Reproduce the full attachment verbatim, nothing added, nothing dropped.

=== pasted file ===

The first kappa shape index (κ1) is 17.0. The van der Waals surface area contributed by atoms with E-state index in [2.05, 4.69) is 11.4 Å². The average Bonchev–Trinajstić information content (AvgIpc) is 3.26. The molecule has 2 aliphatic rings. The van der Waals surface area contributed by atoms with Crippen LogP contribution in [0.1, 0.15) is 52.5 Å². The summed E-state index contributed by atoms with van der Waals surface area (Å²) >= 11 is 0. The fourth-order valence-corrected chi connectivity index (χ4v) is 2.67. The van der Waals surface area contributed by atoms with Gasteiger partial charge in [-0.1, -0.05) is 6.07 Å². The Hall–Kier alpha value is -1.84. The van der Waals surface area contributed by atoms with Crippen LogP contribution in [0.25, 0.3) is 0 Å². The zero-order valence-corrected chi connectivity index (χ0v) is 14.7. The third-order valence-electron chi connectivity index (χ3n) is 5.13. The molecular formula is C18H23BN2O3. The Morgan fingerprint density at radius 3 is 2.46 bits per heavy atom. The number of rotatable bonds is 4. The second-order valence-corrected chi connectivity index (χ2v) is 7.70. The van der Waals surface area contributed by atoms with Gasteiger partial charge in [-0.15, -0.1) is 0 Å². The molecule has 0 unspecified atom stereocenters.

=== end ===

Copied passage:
The first kappa shape index (κ1) is 17.0. The van der Waals surface area contributed by atoms with E-state index in [2.05, 4.69) is 11.4 Å². The average Bonchev–Trinajstić information content (AvgIpc) is 3.26. The molecule has 2 aliphatic rings. The van der Waals surface area contributed by atoms with Crippen LogP contribution in [0.1, 0.15) is 52.5 Å². The summed E-state index contributed by atoms with van der Waals surface area (Å²) >= 11 is 0. The fourth-order valence-corrected chi connectivity index (χ4v) is 2.67. The van der Waals surface area contributed by atoms with Gasteiger partial charge in [-0.1, -0.05) is 6.07 Å². The Hall–Kier alpha value is -1.84. The van der Waals surface area contributed by atoms with Crippen LogP contribution in [0.25, 0.3) is 0 Å². The zero-order valence-corrected chi connectivity index (χ0v) is 14.7. The third-order valence-electron chi connectivity index (χ3n) is 5.13. The molecular formula is C18H23BN2O3. The Morgan fingerprint density at radius 3 is 2.46 bits per heavy atom. The number of rotatable bonds is 4. The second-order valence-corrected chi connectivity index (χ2v) is 7.70. The van der Waals surface area contributed by atoms with Gasteiger partial charge in [-0.15, -0.1) is 0 Å². The molecule has 0 unspecified atom stereocenters.